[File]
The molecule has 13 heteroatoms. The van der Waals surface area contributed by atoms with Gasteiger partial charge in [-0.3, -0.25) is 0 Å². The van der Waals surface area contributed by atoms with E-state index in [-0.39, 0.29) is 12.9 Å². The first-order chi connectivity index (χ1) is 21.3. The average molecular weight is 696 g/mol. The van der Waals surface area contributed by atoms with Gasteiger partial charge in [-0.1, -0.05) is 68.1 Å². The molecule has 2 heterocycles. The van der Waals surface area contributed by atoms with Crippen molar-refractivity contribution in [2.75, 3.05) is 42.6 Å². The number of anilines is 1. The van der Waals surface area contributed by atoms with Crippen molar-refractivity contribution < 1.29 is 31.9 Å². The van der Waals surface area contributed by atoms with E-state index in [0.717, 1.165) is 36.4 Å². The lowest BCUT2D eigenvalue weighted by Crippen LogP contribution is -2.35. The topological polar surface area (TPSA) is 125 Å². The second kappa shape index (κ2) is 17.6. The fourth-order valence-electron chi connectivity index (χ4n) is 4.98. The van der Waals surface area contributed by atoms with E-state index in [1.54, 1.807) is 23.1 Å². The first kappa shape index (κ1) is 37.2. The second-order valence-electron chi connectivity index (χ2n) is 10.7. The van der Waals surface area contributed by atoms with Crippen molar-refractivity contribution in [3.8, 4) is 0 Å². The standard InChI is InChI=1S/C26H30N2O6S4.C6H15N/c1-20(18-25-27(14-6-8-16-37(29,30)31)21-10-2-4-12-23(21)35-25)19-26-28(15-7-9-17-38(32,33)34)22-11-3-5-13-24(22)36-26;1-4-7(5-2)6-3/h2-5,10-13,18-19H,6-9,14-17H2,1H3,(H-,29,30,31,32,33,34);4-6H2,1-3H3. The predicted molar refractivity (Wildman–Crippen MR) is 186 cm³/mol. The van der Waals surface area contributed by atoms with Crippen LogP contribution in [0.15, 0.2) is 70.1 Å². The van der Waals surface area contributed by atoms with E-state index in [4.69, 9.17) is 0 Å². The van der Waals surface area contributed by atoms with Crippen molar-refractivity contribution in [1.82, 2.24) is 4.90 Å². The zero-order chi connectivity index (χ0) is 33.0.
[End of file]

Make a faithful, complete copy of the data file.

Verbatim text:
The molecule has 13 heteroatoms. The van der Waals surface area contributed by atoms with Gasteiger partial charge in [-0.3, -0.25) is 0 Å². The van der Waals surface area contributed by atoms with E-state index in [-0.39, 0.29) is 12.9 Å². The first-order chi connectivity index (χ1) is 21.3. The average molecular weight is 696 g/mol. The van der Waals surface area contributed by atoms with Gasteiger partial charge in [-0.1, -0.05) is 68.1 Å². The molecule has 2 heterocycles. The van der Waals surface area contributed by atoms with Crippen molar-refractivity contribution in [2.75, 3.05) is 42.6 Å². The number of anilines is 1. The van der Waals surface area contributed by atoms with Crippen molar-refractivity contribution < 1.29 is 31.9 Å². The van der Waals surface area contributed by atoms with E-state index in [0.717, 1.165) is 36.4 Å². The lowest BCUT2D eigenvalue weighted by Crippen LogP contribution is -2.35. The topological polar surface area (TPSA) is 125 Å². The second kappa shape index (κ2) is 17.6. The fourth-order valence-electron chi connectivity index (χ4n) is 4.98. The van der Waals surface area contributed by atoms with E-state index in [1.54, 1.807) is 23.1 Å². The first kappa shape index (κ1) is 37.2. The second-order valence-electron chi connectivity index (χ2n) is 10.7. The van der Waals surface area contributed by atoms with Crippen molar-refractivity contribution in [3.8, 4) is 0 Å². The standard InChI is InChI=1S/C26H30N2O6S4.C6H15N/c1-20(18-25-27(14-6-8-16-37(29,30)31)21-10-2-4-12-23(21)35-25)19-26-28(15-7-9-17-38(32,33)34)22-11-3-5-13-24(22)36-26;1-4-7(5-2)6-3/h2-5,10-13,18-19H,6-9,14-17H2,1H3,(H-,29,30,31,32,33,34);4-6H2,1-3H3. The predicted molar refractivity (Wildman–Crippen MR) is 186 cm³/mol. The van der Waals surface area contributed by atoms with Crippen LogP contribution in [0.15, 0.2) is 70.1 Å². The van der Waals surface area contributed by atoms with E-state index in [4.69, 9.17) is 0 Å². The van der Waals surface area contributed by atoms with Crippen molar-refractivity contribution in [1.82, 2.24) is 4.90 Å². The zero-order chi connectivity index (χ0) is 33.0.